With the Tokyo Olympics pushed back to 2021, boxing hopefuls face the quandary of sitting on the sidelines or turning their attention to the pro ranks instead. The Philippines’ best hope for gold, Eumir Marcial, decided to do both. After recently signing with Manny Pacquiao’s MP Promotions, the 24-year-old middleweight is looking to have his first of “[h]opefully three” pro fights in October before focusing fully on the Games.
Professionals have been permitted to compete in the Olympics since Rio, though we’ve yet to see one make a notable tournament run. Recent qualifiers saw Vikas Krishin and Bakhodir Jalolov make the cut, while top lightweight Delfine Persoon fell in the first round
In addition to confirming that Marcial will stick to four- and six-round fights, Sean Gibbons heaps praise upon him.
Gibbons appears optimistic about Marcial’s potential as a future world champion and said the 24-year-old, who is also the first amateur fighter he’s ever had in his stead, is “the brightest, the biggest one I’ve ever worked with as a prospect in 35 years of boxing.”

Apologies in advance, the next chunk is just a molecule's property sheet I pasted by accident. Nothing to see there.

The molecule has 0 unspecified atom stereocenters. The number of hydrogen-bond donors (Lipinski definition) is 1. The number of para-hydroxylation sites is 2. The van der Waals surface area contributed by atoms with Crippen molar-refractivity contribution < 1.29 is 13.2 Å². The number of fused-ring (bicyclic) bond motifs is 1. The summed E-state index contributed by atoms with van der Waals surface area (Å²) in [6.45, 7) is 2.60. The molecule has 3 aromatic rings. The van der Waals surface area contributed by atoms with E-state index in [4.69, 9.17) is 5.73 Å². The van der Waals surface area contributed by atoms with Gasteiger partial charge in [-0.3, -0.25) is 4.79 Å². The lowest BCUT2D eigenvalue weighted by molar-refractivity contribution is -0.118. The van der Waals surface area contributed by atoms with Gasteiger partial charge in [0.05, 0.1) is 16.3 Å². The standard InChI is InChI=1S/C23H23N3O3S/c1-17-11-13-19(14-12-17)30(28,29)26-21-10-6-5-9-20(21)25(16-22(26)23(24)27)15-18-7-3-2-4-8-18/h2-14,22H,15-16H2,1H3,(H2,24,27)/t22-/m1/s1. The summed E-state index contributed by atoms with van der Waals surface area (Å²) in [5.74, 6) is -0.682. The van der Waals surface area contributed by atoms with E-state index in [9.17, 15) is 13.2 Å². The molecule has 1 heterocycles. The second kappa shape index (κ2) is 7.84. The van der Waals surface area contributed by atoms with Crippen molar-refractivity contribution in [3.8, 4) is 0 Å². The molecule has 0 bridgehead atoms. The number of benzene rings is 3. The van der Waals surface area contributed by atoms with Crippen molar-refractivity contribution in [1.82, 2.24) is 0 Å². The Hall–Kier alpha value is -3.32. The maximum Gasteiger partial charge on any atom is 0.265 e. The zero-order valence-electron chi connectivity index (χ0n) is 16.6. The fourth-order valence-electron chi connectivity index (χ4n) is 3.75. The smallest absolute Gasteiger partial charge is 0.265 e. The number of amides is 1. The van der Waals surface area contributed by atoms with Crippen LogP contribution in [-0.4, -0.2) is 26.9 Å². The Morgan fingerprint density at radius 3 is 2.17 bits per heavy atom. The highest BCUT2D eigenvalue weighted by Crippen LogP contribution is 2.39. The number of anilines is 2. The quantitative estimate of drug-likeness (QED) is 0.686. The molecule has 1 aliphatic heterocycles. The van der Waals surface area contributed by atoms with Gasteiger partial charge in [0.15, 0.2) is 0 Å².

“What makes Eumir special is two things that you don’t learn - either you’re born with it and you have it, or you don’t. He’s a puncher and he’s got heart, and he’s got a good chin, and he’s got the determination and the will to win,” Gibbons emphasized. “When I watch him fight, you don’t see guys ever at this weight from the Philippines. It’s historic already. What he’s able to accomplish at 165 pounds in the amateurs, it’s unheard of.”
“There’s a lot of prospects all over the world, but I only have one, and one and only is all I’m doing,” he reiterated. “I’ve never done one in 35 years. This is the first one, and it’s gonna be the best one. I’ve never been involved with anybody that’s going to the Olympics, so I’m thrilled that he chose us to go along with his journey with him.”
Marcial won the 2011 Junior World Championships, thrice claimed gold at the Southeast Asian Games, took bronze at the 2018 Asian Games, and took silver at last year’s World Championships. At 5’8”, 165 lbs., he’s bigger than the country’s only previous world middleweight champion, Ceferino Garcia.
Honestly, I like this plan. I’ve already made my case for why letting pros in the Olympics isn’t a safety hazard, so Marcial’s got my support.